An important step in homebrewing is learning how to make a yeast starter. The easiest way to get it going the right way, is to use a stir plate. Enter the StirStarter. Before I get into the review of the StirStarter, I think it is good to look at my history with starters.
This is a step that I really didn’t get into at the beginning of my brewing. More often than not, I just used dry yeast….sprinkle and go. Occassionaly, I used liquid yeast, but just did a smack pack…smack it and go.
Well, then tried my first yeast starter. I started with a 2 liter flask, and used an airlock. DON’T USE AN AIRLOCK! ( The airlock does just that….it stops oxygen from getting in there, which is needed to promote good yeast growth). I would walk by and give a little shake. I got some propagation, but not nearly enough. After finding out not to use an airlock, the next time, I used sanitized foil on the top of the flask. That is the better choice. Now I was moving forward and learning some stuff along the way….and that is what we should do, right?
Well, fast forward some more time. I was surfing through Homebrewfinds.com and was reminded by Chris that he uses the StirStarter. I went back to eBay and picked it up directly from Dan. With that, my journey of stir plates begins!
The package arrived, and immediately I was impressed! The package was customized for me! I know this is a little touch, but much appreciated – it made it feel like Dan worked just for me to develop the StirStarter! The unit has a manufactured date and a serial number. I am sure this is so Dan can track things for his lifetime warranty (more on this later)!
Dan has done a great job of this being ready to go out of the box.
To get me started on my StirStarter adventure, I pulled some White Labs WLP007 Dry English Ale Yeast to make a starter with. This will be used in an upcoming recipe for a nice stout. I quickly threw together a 1.5 liter starter. My thought was to use some of this for the starter, and hold the rest for future batches. Instead of harvesting the yeast each time after the primary fermentation, when I get a new yeast, I will make a larger starter, split it, and just keep repeating the overbuild each time.
I fired up the starter on the Stirstarter about 3 in the afternoon.
Set it and go. I walked away when I saw some nice swirling action in the flask. I checked in on the starter periodically until about midnight. Sometime during my few hours of sleep, the bar did kick off to the side and the vortex stopped. I do not think this is of any fault of the StirStarter. It is highly possible that my boys may have been curious and moved the flask on the StirStarter and the bar got thrown off. I quickly re-centered the stir bar, and it fired back up. After a day of running the starter, there were a ton of fine bubbles rising through the starter wort. There was not a huge krausen level, but it looked great! My wife did complain to me about the clicking noise of the stir bar in the kitchen…but it didn’t bother me. It was a way for me to monitor that it was still going.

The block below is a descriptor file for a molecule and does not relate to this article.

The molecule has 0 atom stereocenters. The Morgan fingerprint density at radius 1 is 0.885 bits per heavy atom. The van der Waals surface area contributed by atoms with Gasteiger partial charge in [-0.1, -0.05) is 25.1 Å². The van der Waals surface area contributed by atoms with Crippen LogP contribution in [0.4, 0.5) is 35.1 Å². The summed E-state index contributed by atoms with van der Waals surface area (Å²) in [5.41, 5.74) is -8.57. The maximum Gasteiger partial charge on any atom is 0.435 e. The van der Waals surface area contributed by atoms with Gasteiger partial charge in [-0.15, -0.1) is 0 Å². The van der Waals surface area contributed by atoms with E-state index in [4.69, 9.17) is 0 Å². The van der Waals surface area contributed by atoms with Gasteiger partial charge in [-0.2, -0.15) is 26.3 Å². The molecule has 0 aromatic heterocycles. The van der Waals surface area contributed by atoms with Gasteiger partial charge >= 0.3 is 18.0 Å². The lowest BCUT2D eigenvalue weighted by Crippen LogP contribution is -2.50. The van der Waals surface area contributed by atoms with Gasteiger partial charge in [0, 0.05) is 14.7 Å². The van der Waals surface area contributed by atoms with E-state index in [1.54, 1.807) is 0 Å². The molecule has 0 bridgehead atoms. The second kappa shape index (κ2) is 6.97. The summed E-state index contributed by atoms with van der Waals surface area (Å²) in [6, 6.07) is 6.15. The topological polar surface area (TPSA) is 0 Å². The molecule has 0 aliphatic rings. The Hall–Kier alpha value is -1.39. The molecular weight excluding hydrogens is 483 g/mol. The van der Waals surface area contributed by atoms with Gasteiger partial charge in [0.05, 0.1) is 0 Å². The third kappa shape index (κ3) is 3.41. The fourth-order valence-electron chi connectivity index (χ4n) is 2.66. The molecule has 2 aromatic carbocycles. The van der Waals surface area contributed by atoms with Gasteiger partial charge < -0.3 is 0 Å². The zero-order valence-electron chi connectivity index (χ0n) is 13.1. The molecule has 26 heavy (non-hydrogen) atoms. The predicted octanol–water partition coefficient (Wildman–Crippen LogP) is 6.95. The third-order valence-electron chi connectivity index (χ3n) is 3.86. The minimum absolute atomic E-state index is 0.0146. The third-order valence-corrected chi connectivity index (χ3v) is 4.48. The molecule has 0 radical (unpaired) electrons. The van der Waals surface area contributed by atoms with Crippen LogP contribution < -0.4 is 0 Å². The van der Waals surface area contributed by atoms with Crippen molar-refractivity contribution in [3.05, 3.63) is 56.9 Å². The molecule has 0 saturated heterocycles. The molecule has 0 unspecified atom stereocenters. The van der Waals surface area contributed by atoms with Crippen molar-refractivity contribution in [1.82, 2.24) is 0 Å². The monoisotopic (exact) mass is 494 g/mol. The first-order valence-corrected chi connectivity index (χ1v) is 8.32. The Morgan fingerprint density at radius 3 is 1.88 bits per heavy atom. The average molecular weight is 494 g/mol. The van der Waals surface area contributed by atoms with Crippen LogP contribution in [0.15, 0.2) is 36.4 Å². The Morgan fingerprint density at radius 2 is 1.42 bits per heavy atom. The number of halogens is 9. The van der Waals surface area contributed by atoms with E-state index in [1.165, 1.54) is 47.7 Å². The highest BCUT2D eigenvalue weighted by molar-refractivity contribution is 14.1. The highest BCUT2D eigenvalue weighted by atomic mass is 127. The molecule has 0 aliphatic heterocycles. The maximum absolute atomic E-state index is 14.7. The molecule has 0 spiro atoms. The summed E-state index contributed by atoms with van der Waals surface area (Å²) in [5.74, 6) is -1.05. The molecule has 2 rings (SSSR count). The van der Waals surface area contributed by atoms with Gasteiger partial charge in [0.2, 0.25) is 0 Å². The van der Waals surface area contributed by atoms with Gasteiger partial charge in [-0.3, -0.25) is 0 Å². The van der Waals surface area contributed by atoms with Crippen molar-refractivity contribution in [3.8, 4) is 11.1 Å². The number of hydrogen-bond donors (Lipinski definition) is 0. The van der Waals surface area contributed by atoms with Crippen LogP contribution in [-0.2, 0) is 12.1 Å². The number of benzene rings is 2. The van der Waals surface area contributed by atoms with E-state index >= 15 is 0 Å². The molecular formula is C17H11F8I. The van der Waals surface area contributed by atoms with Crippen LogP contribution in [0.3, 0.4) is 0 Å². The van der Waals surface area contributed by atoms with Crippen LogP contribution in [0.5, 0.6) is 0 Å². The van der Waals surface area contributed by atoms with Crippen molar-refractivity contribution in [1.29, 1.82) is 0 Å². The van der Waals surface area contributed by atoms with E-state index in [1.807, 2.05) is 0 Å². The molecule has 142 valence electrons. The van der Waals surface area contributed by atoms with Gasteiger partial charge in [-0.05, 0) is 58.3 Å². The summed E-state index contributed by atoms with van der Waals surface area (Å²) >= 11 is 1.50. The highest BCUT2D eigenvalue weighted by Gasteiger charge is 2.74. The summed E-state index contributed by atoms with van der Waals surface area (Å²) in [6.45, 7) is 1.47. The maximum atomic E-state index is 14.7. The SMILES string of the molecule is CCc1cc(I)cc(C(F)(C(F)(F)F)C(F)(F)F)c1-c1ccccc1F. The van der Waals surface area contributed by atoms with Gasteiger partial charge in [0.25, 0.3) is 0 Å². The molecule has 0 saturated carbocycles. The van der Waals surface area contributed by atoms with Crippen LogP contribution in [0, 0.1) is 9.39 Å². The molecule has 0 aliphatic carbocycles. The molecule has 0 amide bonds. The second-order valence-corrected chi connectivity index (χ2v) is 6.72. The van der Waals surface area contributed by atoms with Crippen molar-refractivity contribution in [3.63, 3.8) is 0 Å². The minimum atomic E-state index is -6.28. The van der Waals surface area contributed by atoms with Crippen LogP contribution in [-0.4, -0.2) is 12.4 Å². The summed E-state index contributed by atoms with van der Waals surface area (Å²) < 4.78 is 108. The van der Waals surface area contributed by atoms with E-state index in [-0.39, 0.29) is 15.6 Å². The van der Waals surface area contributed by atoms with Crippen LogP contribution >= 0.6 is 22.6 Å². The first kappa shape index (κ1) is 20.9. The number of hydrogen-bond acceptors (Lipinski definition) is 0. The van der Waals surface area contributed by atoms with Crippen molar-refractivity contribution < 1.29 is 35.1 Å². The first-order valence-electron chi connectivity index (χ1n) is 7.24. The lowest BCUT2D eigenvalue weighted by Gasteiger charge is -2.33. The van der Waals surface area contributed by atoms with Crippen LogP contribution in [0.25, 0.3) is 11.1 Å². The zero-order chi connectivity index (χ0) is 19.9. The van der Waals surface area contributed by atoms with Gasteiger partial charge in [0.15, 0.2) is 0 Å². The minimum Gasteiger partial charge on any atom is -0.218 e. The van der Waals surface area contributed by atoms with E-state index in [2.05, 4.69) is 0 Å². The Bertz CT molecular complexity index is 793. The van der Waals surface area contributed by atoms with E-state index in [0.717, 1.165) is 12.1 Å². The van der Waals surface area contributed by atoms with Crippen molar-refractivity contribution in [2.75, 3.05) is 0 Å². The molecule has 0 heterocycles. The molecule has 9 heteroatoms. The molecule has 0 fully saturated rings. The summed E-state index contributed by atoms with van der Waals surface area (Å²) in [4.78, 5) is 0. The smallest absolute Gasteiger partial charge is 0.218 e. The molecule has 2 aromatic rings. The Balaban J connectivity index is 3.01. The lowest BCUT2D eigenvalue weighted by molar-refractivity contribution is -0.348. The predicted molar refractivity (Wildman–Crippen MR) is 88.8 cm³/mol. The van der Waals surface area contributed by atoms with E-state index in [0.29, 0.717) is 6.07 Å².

Again, I slept for a while, and I woke up to find cottage cheese! Really, that is what it seemingly looked like swirling at the bottom of the flask. Still some bubbles rising, but that rate greatly decreased. It was time to sanitize and prepare some mason jars for storage. I split the batch into 3 pint sized mason jars. There was a little yeast left over in the flask when I was done, but I can build these up again in the future, so no worries.
After finishing my first yeast starter, I had a few questions, so I fired them off to Dan. He was awesome at getting back to me. He gave me some pointers that I would have never thought about.
So a few things to really take note of here:
- You may find a sweet spot with your flask that is off center.
- Stick with the bar Dan sends, it is the quietest he has found.
- Let your stir bar acclimate itself and align the fields by having it sit for a few days.
Overall, I would say the StirStarter is THE way to go. The price point is way below the “industry standard”. Dan’s statement of “If all else fails, I will get a replacement unit out to you at no charge.” is a promise that no other company makes. He will fix it or replace it. This makes this small piece of homebrewery equipment a no brainer. I look forward to using it over and over again. The small investment will allow me to save a ton in yeast costs in the future.